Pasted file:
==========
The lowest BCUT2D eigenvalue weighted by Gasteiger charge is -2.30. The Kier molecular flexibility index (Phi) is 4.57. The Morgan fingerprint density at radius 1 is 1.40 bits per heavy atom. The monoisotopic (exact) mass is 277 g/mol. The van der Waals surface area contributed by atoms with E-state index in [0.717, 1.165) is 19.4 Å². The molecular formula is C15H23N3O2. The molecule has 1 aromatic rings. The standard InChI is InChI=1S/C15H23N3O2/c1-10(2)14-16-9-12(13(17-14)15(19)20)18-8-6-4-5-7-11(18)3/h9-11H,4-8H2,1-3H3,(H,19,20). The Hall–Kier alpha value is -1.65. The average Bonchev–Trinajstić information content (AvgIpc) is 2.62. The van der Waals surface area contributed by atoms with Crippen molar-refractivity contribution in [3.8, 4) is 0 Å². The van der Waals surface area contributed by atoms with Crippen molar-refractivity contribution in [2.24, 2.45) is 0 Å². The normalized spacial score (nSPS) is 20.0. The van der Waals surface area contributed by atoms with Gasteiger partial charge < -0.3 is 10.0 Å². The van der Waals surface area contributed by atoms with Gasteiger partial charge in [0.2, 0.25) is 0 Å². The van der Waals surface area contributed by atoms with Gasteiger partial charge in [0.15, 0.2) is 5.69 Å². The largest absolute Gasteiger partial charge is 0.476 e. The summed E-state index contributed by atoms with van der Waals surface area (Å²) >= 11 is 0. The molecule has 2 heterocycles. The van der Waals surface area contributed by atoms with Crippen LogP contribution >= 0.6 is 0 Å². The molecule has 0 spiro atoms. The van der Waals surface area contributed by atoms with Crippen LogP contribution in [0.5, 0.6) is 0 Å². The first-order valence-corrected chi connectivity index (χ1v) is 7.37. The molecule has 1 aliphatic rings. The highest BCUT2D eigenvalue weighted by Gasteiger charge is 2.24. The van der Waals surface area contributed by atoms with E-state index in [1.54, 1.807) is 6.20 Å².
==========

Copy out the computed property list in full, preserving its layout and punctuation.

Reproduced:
The lowest BCUT2D eigenvalue weighted by Gasteiger charge is -2.30. The Kier molecular flexibility index (Phi) is 4.57. The Morgan fingerprint density at radius 1 is 1.40 bits per heavy atom. The monoisotopic (exact) mass is 277 g/mol. The van der Waals surface area contributed by atoms with E-state index in [0.717, 1.165) is 19.4 Å². The molecular formula is C15H23N3O2. The molecule has 1 aromatic rings. The standard InChI is InChI=1S/C15H23N3O2/c1-10(2)14-16-9-12(13(17-14)15(19)20)18-8-6-4-5-7-11(18)3/h9-11H,4-8H2,1-3H3,(H,19,20). The Hall–Kier alpha value is -1.65. The average Bonchev–Trinajstić information content (AvgIpc) is 2.62. The van der Waals surface area contributed by atoms with Crippen molar-refractivity contribution in [3.8, 4) is 0 Å². The van der Waals surface area contributed by atoms with Crippen molar-refractivity contribution in [2.24, 2.45) is 0 Å². The normalized spacial score (nSPS) is 20.0. The van der Waals surface area contributed by atoms with Gasteiger partial charge < -0.3 is 10.0 Å². The van der Waals surface area contributed by atoms with Gasteiger partial charge in [0.2, 0.25) is 0 Å². The van der Waals surface area contributed by atoms with Gasteiger partial charge in [0.15, 0.2) is 5.69 Å². The largest absolute Gasteiger partial charge is 0.476 e. The summed E-state index contributed by atoms with van der Waals surface area (Å²) >= 11 is 0. The molecule has 2 heterocycles. The van der Waals surface area contributed by atoms with Crippen LogP contribution >= 0.6 is 0 Å². The molecule has 0 spiro atoms. The van der Waals surface area contributed by atoms with Crippen LogP contribution in [0.5, 0.6) is 0 Å². The first-order valence-corrected chi connectivity index (χ1v) is 7.37. The molecule has 1 aliphatic rings. The highest BCUT2D eigenvalue weighted by Gasteiger charge is 2.24. The van der Waals surface area contributed by atoms with E-state index in [1.54, 1.807) is 6.20 Å².